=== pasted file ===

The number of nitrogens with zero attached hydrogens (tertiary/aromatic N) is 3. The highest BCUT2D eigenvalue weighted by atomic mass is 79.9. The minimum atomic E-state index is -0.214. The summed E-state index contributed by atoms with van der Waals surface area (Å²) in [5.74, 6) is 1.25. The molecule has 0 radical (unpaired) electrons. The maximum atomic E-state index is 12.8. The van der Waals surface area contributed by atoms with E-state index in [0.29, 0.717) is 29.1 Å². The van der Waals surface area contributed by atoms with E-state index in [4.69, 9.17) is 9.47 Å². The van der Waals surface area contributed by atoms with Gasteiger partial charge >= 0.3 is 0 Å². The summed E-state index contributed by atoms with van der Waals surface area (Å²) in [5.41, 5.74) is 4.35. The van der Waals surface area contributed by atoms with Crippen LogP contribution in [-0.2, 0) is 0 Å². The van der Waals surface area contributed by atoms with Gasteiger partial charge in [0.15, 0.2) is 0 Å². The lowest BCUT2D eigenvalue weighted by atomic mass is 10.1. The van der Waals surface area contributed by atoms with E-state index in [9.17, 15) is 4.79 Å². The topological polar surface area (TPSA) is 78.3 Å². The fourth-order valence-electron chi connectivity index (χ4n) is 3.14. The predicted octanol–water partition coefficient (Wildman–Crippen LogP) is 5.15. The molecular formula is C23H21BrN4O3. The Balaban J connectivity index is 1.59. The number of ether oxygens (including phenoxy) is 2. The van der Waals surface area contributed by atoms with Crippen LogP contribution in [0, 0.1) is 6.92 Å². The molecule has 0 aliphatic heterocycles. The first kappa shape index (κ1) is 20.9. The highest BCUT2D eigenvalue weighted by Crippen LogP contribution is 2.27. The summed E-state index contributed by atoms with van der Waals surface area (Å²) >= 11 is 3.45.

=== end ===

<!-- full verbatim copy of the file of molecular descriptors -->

The number of nitrogens with zero attached hydrogens (tertiary/aromatic N) is 3. The highest BCUT2D eigenvalue weighted by atomic mass is 79.9. The minimum atomic E-state index is -0.214. The summed E-state index contributed by atoms with van der Waals surface area (Å²) in [5.74, 6) is 1.25. The molecule has 0 radical (unpaired) electrons. The maximum atomic E-state index is 12.8. The van der Waals surface area contributed by atoms with E-state index in [0.29, 0.717) is 29.1 Å². The van der Waals surface area contributed by atoms with E-state index in [4.69, 9.17) is 9.47 Å². The van der Waals surface area contributed by atoms with Gasteiger partial charge >= 0.3 is 0 Å². The summed E-state index contributed by atoms with van der Waals surface area (Å²) in [5.41, 5.74) is 4.35. The van der Waals surface area contributed by atoms with Crippen LogP contribution in [-0.2, 0) is 0 Å². The van der Waals surface area contributed by atoms with Gasteiger partial charge in [0.15, 0.2) is 0 Å². The lowest BCUT2D eigenvalue weighted by atomic mass is 10.1. The van der Waals surface area contributed by atoms with E-state index in [9.17, 15) is 4.79 Å². The topological polar surface area (TPSA) is 78.3 Å². The fourth-order valence-electron chi connectivity index (χ4n) is 3.14. The predicted octanol–water partition coefficient (Wildman–Crippen LogP) is 5.15. The molecular formula is C23H21BrN4O3. The Balaban J connectivity index is 1.59. The number of ether oxygens (including phenoxy) is 2. The van der Waals surface area contributed by atoms with Crippen LogP contribution in [0, 0.1) is 6.92 Å². The molecule has 0 aliphatic heterocycles. The first kappa shape index (κ1) is 20.9. The highest BCUT2D eigenvalue weighted by Crippen LogP contribution is 2.27. The summed E-state index contributed by atoms with van der Waals surface area (Å²) >= 11 is 3.45.